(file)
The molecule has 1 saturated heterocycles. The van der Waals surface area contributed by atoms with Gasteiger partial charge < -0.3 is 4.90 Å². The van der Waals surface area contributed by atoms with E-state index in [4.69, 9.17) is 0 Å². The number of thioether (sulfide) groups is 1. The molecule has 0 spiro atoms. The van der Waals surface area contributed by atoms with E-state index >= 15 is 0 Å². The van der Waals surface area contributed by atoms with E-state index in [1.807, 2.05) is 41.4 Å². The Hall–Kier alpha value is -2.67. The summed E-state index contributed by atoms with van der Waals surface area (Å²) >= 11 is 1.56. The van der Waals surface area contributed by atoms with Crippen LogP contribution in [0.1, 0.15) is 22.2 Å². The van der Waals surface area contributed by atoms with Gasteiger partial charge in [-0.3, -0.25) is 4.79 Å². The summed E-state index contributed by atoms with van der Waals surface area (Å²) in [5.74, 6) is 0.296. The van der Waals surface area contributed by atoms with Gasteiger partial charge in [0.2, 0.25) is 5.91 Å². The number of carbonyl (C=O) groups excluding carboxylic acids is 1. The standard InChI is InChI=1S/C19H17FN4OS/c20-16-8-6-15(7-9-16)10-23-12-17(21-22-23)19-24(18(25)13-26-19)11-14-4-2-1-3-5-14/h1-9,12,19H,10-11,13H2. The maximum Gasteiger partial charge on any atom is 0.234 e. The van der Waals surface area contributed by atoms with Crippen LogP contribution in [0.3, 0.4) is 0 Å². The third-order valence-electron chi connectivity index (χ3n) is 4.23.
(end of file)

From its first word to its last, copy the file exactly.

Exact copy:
The molecule has 1 saturated heterocycles. The van der Waals surface area contributed by atoms with Gasteiger partial charge < -0.3 is 4.90 Å². The van der Waals surface area contributed by atoms with E-state index in [4.69, 9.17) is 0 Å². The number of thioether (sulfide) groups is 1. The molecule has 0 spiro atoms. The van der Waals surface area contributed by atoms with E-state index >= 15 is 0 Å². The van der Waals surface area contributed by atoms with E-state index in [1.807, 2.05) is 41.4 Å². The Hall–Kier alpha value is -2.67. The summed E-state index contributed by atoms with van der Waals surface area (Å²) >= 11 is 1.56. The van der Waals surface area contributed by atoms with Crippen LogP contribution in [0.1, 0.15) is 22.2 Å². The van der Waals surface area contributed by atoms with Gasteiger partial charge in [-0.3, -0.25) is 4.79 Å². The summed E-state index contributed by atoms with van der Waals surface area (Å²) in [5.74, 6) is 0.296. The van der Waals surface area contributed by atoms with Gasteiger partial charge in [0.2, 0.25) is 5.91 Å². The number of carbonyl (C=O) groups excluding carboxylic acids is 1. The standard InChI is InChI=1S/C19H17FN4OS/c20-16-8-6-15(7-9-16)10-23-12-17(21-22-23)19-24(18(25)13-26-19)11-14-4-2-1-3-5-14/h1-9,12,19H,10-11,13H2. The maximum Gasteiger partial charge on any atom is 0.234 e. The van der Waals surface area contributed by atoms with Crippen LogP contribution in [0.3, 0.4) is 0 Å². The third-order valence-electron chi connectivity index (χ3n) is 4.23.